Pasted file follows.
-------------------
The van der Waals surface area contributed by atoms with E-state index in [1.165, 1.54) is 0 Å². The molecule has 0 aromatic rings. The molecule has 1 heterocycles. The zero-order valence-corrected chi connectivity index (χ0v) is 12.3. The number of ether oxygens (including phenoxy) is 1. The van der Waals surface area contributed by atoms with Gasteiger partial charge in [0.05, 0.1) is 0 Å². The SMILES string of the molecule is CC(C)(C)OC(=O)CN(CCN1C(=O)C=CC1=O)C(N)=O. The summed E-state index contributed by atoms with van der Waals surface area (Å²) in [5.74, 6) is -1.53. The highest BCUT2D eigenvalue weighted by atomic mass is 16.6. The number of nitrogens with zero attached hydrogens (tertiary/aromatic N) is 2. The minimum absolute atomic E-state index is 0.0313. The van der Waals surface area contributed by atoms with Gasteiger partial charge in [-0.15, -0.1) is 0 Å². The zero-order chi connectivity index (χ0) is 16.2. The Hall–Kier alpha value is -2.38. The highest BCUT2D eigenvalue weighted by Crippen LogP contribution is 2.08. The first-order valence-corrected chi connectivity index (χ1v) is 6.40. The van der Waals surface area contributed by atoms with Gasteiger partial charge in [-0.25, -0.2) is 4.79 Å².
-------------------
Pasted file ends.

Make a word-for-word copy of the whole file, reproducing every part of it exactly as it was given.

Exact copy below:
The van der Waals surface area contributed by atoms with E-state index in [1.165, 1.54) is 0 Å². The molecule has 0 aromatic rings. The molecule has 1 heterocycles. The zero-order valence-corrected chi connectivity index (χ0v) is 12.3. The number of ether oxygens (including phenoxy) is 1. The van der Waals surface area contributed by atoms with Gasteiger partial charge in [0.05, 0.1) is 0 Å². The SMILES string of the molecule is CC(C)(C)OC(=O)CN(CCN1C(=O)C=CC1=O)C(N)=O. The summed E-state index contributed by atoms with van der Waals surface area (Å²) in [5.74, 6) is -1.53. The highest BCUT2D eigenvalue weighted by atomic mass is 16.6. The number of nitrogens with zero attached hydrogens (tertiary/aromatic N) is 2. The minimum absolute atomic E-state index is 0.0313. The van der Waals surface area contributed by atoms with Gasteiger partial charge in [-0.15, -0.1) is 0 Å². The zero-order chi connectivity index (χ0) is 16.2. The Hall–Kier alpha value is -2.38. The highest BCUT2D eigenvalue weighted by Crippen LogP contribution is 2.08. The first-order valence-corrected chi connectivity index (χ1v) is 6.40. The van der Waals surface area contributed by atoms with Gasteiger partial charge in [-0.25, -0.2) is 4.79 Å².